Ron is getting email popups from the "FBI." Leo says the FBI would never email you, they'd visit you directly. He thinks it's probably someone trying to turn you off from his ex, like a roommate or a new boyfriend. And if the emails get more aggressive, including death threats, then Leo advises going to the police and showing them the emails. If you feel you're at risk, you have the right to be protected.
Midnight Rider works for a city that runs on Windows XP. They are going to be running antivirus on their computers after Microsoft ends support for Windows XP, and he's wondering if that's going to be adequate. Leo says the antivirus, including Microsoft's own antivirus program will still be kept up to date. However, it won't protect against a user installing software that could be malicious.
Bob says that Windows 8 has changed the way make a user run as "limited user." Leo says it's frustrating that Microsoft doesn't make it easy. Apple makes it really easy to create a limited user, and Windows should do the same. Installing software should be something that only an admin can do, but it should also be easy to escalate to Admin in order to do so. Apple requires an admin password challenge, rather than a yes or no clickbox.
We talked last week about a flaw in iOS and OS X Mavericks called "Goto Fail" that would allow a malicious user to intercept the traffic of any secure transaction. Apple patched the bug on iOS with iOS 7.0.6 quickly, and just earlier this week they patched Mac OS X Mavericks. Make sure to update both iOS and OS X so that your computers and mobile devices are secure.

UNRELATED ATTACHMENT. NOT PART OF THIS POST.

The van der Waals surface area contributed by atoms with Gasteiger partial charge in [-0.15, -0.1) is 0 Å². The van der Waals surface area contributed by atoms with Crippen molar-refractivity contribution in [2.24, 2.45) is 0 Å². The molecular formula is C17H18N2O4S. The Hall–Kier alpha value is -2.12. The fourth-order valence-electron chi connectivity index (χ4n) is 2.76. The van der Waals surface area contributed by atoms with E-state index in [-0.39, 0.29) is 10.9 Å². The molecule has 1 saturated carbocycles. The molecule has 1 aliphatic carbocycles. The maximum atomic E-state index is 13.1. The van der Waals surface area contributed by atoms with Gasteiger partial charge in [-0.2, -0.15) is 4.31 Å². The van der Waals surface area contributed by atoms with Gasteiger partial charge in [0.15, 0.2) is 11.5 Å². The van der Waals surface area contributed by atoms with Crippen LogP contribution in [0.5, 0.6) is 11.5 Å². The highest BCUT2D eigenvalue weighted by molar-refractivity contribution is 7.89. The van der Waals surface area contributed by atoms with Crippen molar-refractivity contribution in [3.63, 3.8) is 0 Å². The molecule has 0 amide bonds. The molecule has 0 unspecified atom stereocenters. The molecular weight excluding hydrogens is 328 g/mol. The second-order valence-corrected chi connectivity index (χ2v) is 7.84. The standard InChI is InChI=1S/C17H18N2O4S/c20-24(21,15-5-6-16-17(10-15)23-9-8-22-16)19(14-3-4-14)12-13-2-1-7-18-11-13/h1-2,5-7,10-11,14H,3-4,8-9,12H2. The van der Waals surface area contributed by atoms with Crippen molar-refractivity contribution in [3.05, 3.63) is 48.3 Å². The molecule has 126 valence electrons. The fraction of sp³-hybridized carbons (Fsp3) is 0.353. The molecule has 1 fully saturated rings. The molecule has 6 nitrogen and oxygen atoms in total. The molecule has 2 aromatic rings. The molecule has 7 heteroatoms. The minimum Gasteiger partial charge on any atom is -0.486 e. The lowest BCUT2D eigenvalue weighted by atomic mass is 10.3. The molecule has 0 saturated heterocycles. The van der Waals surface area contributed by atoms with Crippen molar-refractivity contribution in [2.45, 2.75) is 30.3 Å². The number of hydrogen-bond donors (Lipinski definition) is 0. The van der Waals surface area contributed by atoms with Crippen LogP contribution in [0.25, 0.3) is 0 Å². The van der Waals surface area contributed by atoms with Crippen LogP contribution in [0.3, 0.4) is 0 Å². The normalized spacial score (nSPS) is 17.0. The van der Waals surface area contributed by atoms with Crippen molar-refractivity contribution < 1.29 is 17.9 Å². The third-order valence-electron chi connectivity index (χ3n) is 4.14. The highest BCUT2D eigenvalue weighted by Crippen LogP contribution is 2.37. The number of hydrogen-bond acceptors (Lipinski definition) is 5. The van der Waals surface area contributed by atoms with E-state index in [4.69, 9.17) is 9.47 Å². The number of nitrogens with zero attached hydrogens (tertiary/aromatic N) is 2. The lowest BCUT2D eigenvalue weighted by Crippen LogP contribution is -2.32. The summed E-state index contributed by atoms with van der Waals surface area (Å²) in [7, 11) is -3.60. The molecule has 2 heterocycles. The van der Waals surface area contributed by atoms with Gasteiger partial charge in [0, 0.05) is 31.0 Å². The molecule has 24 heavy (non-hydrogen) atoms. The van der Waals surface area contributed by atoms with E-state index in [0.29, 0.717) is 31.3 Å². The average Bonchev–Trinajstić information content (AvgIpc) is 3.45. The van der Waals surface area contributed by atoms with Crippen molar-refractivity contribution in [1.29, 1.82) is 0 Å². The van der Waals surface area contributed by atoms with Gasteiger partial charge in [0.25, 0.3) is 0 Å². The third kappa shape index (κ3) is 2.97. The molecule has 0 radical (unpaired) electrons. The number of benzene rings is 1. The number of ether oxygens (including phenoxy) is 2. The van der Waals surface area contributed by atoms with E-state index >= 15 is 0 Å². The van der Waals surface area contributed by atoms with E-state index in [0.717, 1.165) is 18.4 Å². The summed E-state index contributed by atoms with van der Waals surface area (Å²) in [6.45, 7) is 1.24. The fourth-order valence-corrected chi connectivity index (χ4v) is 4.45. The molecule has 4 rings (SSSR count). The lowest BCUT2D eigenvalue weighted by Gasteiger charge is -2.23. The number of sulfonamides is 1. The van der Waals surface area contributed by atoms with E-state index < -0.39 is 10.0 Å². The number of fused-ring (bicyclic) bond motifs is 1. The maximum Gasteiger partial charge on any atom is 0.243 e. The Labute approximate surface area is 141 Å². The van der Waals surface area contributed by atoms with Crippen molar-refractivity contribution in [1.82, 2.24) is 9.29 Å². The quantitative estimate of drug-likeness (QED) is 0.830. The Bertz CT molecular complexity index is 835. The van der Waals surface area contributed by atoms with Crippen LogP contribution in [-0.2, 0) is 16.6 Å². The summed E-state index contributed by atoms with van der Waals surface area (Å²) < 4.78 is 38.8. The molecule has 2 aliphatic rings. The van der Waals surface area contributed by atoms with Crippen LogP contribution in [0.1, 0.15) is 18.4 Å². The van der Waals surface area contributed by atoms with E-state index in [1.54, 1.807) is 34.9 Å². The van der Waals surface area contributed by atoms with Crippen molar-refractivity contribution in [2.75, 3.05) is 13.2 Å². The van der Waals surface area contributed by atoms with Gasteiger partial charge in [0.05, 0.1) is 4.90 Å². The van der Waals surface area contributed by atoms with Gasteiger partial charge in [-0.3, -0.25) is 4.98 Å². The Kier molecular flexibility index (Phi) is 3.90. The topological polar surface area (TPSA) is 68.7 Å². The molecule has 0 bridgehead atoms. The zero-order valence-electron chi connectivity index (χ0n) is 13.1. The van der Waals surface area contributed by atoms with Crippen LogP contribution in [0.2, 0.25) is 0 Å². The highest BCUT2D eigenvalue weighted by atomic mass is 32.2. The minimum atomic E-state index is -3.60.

An analysis of all the patches that Microsoft released in 2013 shows that nearly 100% of all exploits and vulnerabilities could be removed if administrator rights were revoked, and users ran as a limited user.
Admin rights key to mitigating vulnerabilities, study shows (ZDNet)…
John is going digital in his company, and he's bought several old Motorola Zoom tablets for his employees. He wants to know what security software he can install. Leo says first thing is to update the Android software to the current OS, Kit Kat. He can also set his password and PIN to only allow 10 tries. He can also install Lookout to remote wipe it should it get lost or stolen.
Leo says that the domain name server (DNS) is basically the phone book for the internet. When you type in an address, the DNS then takes that address and looks up the actual IP address of the website. It's numbers separated by periods. Tom can change his DNS on his computer quite easily. On the Mac, it's in the network settings of OS X.
The default firmware that comes pre-installed in a lot of new routers can be insecure and problematic. For instance, a lot of new routers use something called "WPS" (Wi-Fi Protected Setup) which is enabled by default and is supposed to allow users to easily secure their network. Unfortunately, this is flawed and can give a remote attacker access to the network. In some cases, it's not even possible to disable this insecure feature.